By Jacob Katel
By Laurie Charles
By Nate "Igor" Smith
By Abel Folgar
By Kat Bein
By Jacob Katel
You may not know anything about "creative music," but you've read Tigertail's promotional materials, so you know that the two-night festival features an impressive array of talent. There's jazz pianist Paul Bley, famous not only for his now-defunct marriage to composer/arranger Carla Bley but for his own storied career as a sideman and bandleader, which has found him sharing stages with Charles Mingus, Art Blakey, Ornette Coleman, and others. There's the Sam Rivers Trio, led by the septuagenarian saxophone and flute player whose 1973 album Streams -- Live at Montreux remains a landmark of improvisational music. There's Keshavan Maslak, a.k.a. Kenny Millions, whose reed heroics will be ably supported by the electric bass and piano of his fourteen-year-old daughter Melissa. And then there's Otomo Yoshihide, a Japanese musician and DJ who builds fiendishly rhythmic sound collages with the help of turntables and vocal samples.
So you're in your seat, or rather on the edge of it, expectant and excited. But just as the lights dim, you feel a strange dizziness. It moves across you like the shadow of a hawk across a meadow, like Cortes across Mexico, like Dom DeLuise across a buffet table. Gasping sharply, you lose consciousness. When you come to, you're in the back seat of the car headed home. Your wife and the babysitter are in the front, discussing the concert animatedly. "What did I miss?" you say. They don't seem to hear you. Your voice rises in pitch and volume. "What happened? What went on? And what the hell is 'creative music,' anyway?"
Well, according to Maslak, who also serves as Tigertail's artistic director, "creative music" is a rough synonym for free jazz. While all jazz music has extemporaneous elements, free jazz is the branch of music most dependent on spontaneity, discarding fixed harmonic and rhythmic structures in favor of unfettered improvisation. The artists appearing at the festival not only represent the past, present, and future of free jazz -- they range in age from the 39-year-old Yoshihide to the 73-year-old Rivers -- but rank among the genre's most articulate spokesmen. Bley, for example, has been associated with free jazz since the late Fifties. In the Seventies, he put his money where his music was by founding Improvising Artists, a label devoted entirely to capturing free jazz performances. "The name of the game is to push the abilities of individuals so as to do things in real time," says Bley. "You know the clever remark you thought of at a party that you didn't make then? Well, improvisation is about learning to make it at the time. It's about thinking of your artwork as being produced as you go, and not imagining that you need weeks or months to compose."
Improvisational music can be difficult at first -- it's not always easy for audiences to attune themselves to the sonic idiosyncrasies of others -- but both Bley and Maslak stress that free jazz isn't the intimidating intellectual art form some make it out to be. "The genre boundaries people imagine just aren't there," says Maslak, who has recorded two CD duets with Bley, "I listen to rock. I listen to pop. I think that much of the resistance to jazz, and particularly free jazz, comes from this cliche about jazz players being the best technicians. I think that's garbage. For me the trick is to express something personal, to make art from sound. That's an emotional experience as much as it is a technical one."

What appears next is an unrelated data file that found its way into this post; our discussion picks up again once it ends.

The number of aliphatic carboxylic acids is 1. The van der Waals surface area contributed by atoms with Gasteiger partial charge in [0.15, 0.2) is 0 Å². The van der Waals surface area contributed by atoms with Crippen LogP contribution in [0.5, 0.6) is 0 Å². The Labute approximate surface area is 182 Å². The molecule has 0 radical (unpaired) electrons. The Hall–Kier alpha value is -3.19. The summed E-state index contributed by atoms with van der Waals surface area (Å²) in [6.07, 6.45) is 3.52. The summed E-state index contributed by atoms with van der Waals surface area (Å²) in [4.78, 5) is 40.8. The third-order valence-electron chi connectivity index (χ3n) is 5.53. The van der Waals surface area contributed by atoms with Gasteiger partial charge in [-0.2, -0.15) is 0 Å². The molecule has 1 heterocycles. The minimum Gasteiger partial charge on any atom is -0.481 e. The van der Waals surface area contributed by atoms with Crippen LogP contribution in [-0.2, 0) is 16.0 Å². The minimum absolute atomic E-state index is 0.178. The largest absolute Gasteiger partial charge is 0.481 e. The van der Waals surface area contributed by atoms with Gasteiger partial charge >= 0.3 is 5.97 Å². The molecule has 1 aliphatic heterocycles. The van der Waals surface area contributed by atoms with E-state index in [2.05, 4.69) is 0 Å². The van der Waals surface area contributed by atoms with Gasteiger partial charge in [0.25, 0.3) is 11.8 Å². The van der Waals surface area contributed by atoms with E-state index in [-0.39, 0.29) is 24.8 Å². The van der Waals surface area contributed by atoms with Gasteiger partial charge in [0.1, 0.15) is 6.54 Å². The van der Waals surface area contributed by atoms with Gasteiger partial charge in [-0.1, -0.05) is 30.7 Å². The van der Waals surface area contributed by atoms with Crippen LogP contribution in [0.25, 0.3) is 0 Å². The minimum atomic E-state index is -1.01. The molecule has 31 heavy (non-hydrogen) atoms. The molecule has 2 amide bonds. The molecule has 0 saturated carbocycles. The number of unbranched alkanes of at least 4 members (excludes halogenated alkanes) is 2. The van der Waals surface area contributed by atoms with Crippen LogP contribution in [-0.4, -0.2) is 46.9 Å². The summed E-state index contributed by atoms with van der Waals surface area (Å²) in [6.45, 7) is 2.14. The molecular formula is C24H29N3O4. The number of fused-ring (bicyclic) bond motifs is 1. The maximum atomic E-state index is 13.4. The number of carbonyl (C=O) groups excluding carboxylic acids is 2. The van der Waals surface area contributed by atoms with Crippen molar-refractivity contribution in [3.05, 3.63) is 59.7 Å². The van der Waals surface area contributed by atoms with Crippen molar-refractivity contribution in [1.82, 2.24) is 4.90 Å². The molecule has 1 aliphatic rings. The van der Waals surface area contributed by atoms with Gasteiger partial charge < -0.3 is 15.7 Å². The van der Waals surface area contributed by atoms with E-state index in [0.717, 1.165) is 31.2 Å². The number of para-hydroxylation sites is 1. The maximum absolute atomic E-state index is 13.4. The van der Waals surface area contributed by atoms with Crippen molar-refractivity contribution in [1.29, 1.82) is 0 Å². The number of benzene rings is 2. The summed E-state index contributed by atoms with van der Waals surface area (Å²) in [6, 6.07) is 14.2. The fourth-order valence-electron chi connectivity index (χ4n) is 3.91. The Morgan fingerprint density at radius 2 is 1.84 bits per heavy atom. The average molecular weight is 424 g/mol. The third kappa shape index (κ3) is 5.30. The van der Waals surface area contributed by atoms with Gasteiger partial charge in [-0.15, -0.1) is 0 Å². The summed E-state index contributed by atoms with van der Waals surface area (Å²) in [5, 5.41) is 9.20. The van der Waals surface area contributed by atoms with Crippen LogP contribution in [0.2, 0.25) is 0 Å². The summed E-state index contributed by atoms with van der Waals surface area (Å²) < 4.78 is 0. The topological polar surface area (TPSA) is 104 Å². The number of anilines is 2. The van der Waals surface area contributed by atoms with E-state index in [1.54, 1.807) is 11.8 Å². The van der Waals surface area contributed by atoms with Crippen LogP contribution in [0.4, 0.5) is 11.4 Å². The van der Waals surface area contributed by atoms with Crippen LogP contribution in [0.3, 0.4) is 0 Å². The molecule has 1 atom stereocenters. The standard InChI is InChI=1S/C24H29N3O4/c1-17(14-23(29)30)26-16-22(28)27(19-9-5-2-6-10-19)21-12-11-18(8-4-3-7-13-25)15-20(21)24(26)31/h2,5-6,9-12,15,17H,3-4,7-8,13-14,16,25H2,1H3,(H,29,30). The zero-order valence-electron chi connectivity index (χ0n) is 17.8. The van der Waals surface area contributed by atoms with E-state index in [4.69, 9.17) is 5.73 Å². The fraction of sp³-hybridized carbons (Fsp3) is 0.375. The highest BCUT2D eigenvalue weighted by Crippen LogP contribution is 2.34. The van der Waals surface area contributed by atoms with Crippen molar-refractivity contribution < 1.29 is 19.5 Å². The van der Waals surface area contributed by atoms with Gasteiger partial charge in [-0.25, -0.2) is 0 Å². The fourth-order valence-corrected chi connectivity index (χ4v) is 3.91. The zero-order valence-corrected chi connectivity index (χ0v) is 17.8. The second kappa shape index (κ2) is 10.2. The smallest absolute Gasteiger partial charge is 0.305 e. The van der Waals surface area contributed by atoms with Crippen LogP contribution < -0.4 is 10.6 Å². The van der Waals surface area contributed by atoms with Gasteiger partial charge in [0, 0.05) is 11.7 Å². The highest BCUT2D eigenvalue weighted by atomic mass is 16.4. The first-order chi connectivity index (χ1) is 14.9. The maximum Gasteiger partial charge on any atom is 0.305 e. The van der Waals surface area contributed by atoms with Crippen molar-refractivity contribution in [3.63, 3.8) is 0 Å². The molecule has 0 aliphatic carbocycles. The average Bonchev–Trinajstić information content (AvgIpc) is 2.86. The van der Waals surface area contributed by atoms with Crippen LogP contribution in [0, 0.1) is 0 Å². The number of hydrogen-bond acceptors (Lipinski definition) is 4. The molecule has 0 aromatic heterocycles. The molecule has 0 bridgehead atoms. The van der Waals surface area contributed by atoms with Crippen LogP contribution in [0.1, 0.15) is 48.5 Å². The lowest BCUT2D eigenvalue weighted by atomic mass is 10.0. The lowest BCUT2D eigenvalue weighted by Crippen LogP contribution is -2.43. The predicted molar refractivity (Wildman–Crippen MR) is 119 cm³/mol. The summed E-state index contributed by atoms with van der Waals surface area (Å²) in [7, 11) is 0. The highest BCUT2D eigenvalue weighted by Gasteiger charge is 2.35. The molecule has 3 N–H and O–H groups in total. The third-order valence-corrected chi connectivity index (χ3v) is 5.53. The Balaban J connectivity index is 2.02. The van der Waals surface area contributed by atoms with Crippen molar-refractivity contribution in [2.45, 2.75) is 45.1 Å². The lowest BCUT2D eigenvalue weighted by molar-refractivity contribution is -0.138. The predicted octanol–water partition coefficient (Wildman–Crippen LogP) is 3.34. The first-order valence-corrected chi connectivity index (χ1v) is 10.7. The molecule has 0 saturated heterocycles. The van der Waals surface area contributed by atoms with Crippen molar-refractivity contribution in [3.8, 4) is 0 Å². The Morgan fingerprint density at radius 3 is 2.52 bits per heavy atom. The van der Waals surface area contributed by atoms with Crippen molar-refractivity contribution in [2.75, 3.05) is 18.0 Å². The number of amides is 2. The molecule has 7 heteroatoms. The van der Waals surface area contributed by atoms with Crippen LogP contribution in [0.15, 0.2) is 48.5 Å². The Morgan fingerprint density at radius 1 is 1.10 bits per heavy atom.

The Japan/U.S. and Friends Creative Music Festival comes at a time when the jazz world is increasingly polarized, split between new traditionalists like Wynton Marsalis, Joshua Redman, and Marcus Roberts, and old-guard avant-gardists like Roscoe Mitchell and Ornette Coleman -- not to mention Bley, Maslak, Rivers, and others. The young lions hark back to the music of the Fifties and Sixties, recreating bop and post-bop sounds in modern settings and reaping the commercial benefits. The avant-garde players fight to keep the art form vital by inventing new sonic strategies, all the while finding that their audiences are dwindling. Bley says that this collision of nostalgia and novelty is only natural. "The last ten years of a century is the fin-de-siecle," he explains, "and this century it's a particularly important one, since we're moving to a new millennium. During these kinds of periods, there have always been returns to conservatism -- one last look at the good old days, so to speak. So this traditionalism is natural."
Maslak is less charitable. "Jazz to me when I was growing up was about individuality and rebellion. It was about the danger of finding your own voice. It was like punk. Now all these young guys are looking backward. Keith Jarrett has said that this kind of playing is embarrassing. I agree with him entirely. I don't have any jazz records in my collection. There's nothing going on there. These people are getting by without having to think their own thoughts."